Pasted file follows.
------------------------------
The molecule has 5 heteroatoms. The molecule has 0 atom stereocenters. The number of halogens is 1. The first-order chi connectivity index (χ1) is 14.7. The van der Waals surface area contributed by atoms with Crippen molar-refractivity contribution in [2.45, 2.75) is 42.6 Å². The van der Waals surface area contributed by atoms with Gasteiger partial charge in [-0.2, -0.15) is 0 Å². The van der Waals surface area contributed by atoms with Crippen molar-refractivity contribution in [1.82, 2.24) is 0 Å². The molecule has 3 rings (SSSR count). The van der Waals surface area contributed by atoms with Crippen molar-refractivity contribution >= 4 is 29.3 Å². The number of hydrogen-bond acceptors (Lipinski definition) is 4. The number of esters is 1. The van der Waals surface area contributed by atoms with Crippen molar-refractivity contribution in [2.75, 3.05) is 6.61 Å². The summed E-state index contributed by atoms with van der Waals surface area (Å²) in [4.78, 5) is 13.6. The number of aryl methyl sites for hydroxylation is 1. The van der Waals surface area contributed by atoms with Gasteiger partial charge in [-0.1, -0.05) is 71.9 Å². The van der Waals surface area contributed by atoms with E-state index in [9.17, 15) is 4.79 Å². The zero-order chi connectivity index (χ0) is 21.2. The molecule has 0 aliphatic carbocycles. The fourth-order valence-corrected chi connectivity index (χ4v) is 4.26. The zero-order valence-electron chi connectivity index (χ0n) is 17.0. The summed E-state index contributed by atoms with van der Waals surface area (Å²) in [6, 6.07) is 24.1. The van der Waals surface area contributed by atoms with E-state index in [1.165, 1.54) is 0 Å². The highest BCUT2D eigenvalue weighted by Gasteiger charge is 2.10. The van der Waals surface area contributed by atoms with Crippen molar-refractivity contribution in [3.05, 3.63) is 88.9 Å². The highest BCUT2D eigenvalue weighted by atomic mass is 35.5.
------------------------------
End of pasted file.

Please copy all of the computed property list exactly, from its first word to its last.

The molecule has 5 heteroatoms. The molecule has 0 atom stereocenters. The number of halogens is 1. The first-order chi connectivity index (χ1) is 14.7. The van der Waals surface area contributed by atoms with Crippen molar-refractivity contribution in [2.45, 2.75) is 42.6 Å². The van der Waals surface area contributed by atoms with Gasteiger partial charge in [-0.2, -0.15) is 0 Å². The van der Waals surface area contributed by atoms with Crippen molar-refractivity contribution in [1.82, 2.24) is 0 Å². The molecule has 3 rings (SSSR count). The van der Waals surface area contributed by atoms with Crippen molar-refractivity contribution >= 4 is 29.3 Å². The number of hydrogen-bond acceptors (Lipinski definition) is 4. The number of esters is 1. The van der Waals surface area contributed by atoms with Crippen molar-refractivity contribution in [2.75, 3.05) is 6.61 Å². The summed E-state index contributed by atoms with van der Waals surface area (Å²) in [4.78, 5) is 13.6. The number of aryl methyl sites for hydroxylation is 1. The van der Waals surface area contributed by atoms with Gasteiger partial charge in [-0.1, -0.05) is 71.9 Å². The van der Waals surface area contributed by atoms with E-state index in [9.17, 15) is 4.79 Å². The zero-order chi connectivity index (χ0) is 21.2. The molecule has 0 aliphatic carbocycles. The fourth-order valence-corrected chi connectivity index (χ4v) is 4.26. The zero-order valence-electron chi connectivity index (χ0n) is 17.0. The summed E-state index contributed by atoms with van der Waals surface area (Å²) in [6, 6.07) is 24.1. The van der Waals surface area contributed by atoms with E-state index in [1.165, 1.54) is 0 Å². The highest BCUT2D eigenvalue weighted by Gasteiger charge is 2.10. The van der Waals surface area contributed by atoms with Crippen molar-refractivity contribution in [3.05, 3.63) is 88.9 Å². The highest BCUT2D eigenvalue weighted by atomic mass is 35.5.